The French Dispatch

The French Dispatch ★★★★★

This review may contain spoilers. I can handle the truth.

This review may contain spoilers.

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Gosh, this is about as good as it gets, isn't it? Wes Anderson, around the making of The Darjeeling Limited, maybe even before that with Life Aquatic, began to dive into the haunted rooms and melancholy nostalgia of his own fussy dollhouse aesthetic. His early films functioned as messy mannered displays of human absurdity, often chiseled with a quick line or grace note, the creative flower that allowed everything else to bloom into meaning. Gut punches like "I've had a rough year, Dad." or "I know, she was mine too." soon fell into a form of precise flowery scripting that held the weight of the world in its balance: the first time I heard "I wonder if it remembers me" and "In the end, they shot him." could be on a personal shortlist of memorable movie moments. Wes Anderson, over the course of his career, has found a method of so outwardly and vibrantly sculpting his own universe that it seems to be a secret challenge of his to bury traditional schemes of emotion deep within the earth's crust. The delight isn't merely in the mile-a-minute sight gags, the luminescent pastels, the harsh contrasts of vulgarity and sweet candy styling. It's also that one line, or that simple gesture, which wraps the entire production in a soft silky bow. All you need to do is think of that one moment, and the movie in every detail rushes back, a sudden flicker of memory.

The Grand Budapest Hotel played with this effectiveness, tumbling down a rabbit-hole of stories within stories, observing how the façade of pre-war opulence is contrasted with the toils of history and the evils of fascism, and concluding with a harsh dose of reality that was often mistaken upon release as cold or sudden. If you felt that way, it'll only take a second viewing to realize it's devastating as fuck, and Wes Anderson hides his cards until the very last minute, depending on his lavish crime caper exterior to illuminate the anguish within. The French Dispatch isn't as politically-minded in spite of a partial May '68 inspiration, but it is fully an evolution of GBH (Isle of Dogs, which at release felt like a side-step, is even more so now) in terms of structure. Wes Anderson may not have a firm grasp of elaborating on the political context of his playhouse dioramas (and beyond aesthetic showmanship, I'd argue there's no reason for him to, I don't need him to give us that), but he knows how to let these characters loose.

His latest film is a joy of inventive sights and finnicky wonder. Taking on the format of 'The French Dispatch', a magazine that is basically The New Yorker in all but name, there is a great beauty in observing the ebb and flow of Wes Anderson freed from the constraints of a central focus. He leads us to that gut-punch in a tantalizing non-linear fashion. As an anthology movie, he dismantles and toys with ideas of city history, art culture, revolution, hostage situations, food, even the forbidden taste of poison. This is less of an ode to 'journalism' as a concept and a practice, which is understandably how Searchlight has been selling it, than yet another tribute to Anderson's appreciation of the collective. How our personal triumphs and failures, and the intertwining destinies of individual histories, can be organized into a single issue of a magazine. Our own stories guided along by an editor, maybe not exactly how they happened, but how they were meant to be known. It's an astonishing vision, and an absurd flex of filmmaking.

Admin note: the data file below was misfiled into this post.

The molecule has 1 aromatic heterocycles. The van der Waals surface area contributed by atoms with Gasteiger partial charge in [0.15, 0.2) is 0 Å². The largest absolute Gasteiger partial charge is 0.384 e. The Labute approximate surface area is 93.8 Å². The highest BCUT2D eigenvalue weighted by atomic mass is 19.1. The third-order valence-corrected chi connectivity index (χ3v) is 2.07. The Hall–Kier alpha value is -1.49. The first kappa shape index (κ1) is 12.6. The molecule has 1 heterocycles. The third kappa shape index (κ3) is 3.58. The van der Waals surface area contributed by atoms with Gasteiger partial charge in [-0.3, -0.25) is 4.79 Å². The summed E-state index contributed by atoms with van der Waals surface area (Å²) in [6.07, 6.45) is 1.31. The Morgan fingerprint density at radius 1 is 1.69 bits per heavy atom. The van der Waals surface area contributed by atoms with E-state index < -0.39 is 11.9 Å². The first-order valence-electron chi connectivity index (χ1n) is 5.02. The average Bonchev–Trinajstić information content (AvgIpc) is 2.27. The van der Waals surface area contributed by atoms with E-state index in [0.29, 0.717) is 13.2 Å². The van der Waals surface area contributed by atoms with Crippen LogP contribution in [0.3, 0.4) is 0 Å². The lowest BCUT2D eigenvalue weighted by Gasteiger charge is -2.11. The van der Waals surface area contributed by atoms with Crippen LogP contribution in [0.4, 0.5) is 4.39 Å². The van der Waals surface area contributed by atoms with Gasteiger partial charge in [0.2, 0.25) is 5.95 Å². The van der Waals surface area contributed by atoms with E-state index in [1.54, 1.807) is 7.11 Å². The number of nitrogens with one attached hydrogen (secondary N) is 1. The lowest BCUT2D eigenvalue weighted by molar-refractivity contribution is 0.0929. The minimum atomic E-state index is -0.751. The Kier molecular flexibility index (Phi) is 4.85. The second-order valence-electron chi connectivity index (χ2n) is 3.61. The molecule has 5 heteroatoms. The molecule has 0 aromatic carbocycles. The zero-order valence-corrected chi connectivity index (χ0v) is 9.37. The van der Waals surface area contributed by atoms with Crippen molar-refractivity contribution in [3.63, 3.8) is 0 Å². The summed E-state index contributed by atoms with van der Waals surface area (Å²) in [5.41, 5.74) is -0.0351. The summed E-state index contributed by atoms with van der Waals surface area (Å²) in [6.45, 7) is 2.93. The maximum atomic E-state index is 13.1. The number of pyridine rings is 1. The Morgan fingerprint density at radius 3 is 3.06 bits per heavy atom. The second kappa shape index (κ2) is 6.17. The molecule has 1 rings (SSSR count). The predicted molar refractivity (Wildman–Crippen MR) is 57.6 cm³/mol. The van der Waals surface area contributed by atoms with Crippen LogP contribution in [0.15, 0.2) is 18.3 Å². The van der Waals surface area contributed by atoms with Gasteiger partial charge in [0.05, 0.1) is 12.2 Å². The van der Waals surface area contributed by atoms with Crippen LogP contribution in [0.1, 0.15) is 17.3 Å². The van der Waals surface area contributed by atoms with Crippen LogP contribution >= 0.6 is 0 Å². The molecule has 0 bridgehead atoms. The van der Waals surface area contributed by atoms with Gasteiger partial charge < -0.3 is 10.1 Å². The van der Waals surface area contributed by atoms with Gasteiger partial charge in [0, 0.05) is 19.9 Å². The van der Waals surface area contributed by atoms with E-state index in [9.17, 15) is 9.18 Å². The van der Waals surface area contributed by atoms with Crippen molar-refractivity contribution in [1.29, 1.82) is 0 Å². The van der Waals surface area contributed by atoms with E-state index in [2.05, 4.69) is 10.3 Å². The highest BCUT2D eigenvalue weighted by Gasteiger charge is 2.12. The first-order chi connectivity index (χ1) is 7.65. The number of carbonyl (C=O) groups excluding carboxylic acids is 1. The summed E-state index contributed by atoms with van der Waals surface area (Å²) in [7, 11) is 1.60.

What's most obviously impressive is the length Wes Anderson goes to construct details that are almost immediately tossed aside. It's practically impossible to find your way into this movie. The shifts from B&W to color, live-action to animation, not to mention the delicate balance of multiple aspect ratios. It starts and it rarely stops for a breath. But if you've been keeping up, it'll knock the wind out of you, or whatever you might have left. Every actor is in pure Wes mode, drunk on that snappy, modulated serum he must've concocted in a lab. DP Robert Yeoman continues to create images that will linger in my head (and 'one perfect shot' instagram pages) for the rest of time. And Alexandre Desplat is still quietly filling the auditorium with the prettiest soundtracks of the modern era. It's so WES that the claims of it being 'self-parody' aren't fully off-base.

But there's something here that I haven't found in any other Wes Anderson film, except maybe Life Aquatic: a genuine sense that he's searching for something beyond the structure of his own intricate design, or delving into the mechanisms of a great story. Not even focusing solely on narrative, but pushing towards the boundaries of his style, diving into sheer pleasantries for the sake of it. He's really exploring his brand of iconography, self-aware and yet fully embracing his usual characteristics and quirks. But all the while, it becomes clear that he's painstakingly building up these tableaux, these scattered caricatures and stories, not just for a line, or even a moment, but one of his strongest conclusions yet. A final scene that is one crushing blow after another, moving and hysterical in equal measure. A band of workers mourning the loss of a man who believed in each and every one of them. "No crying."

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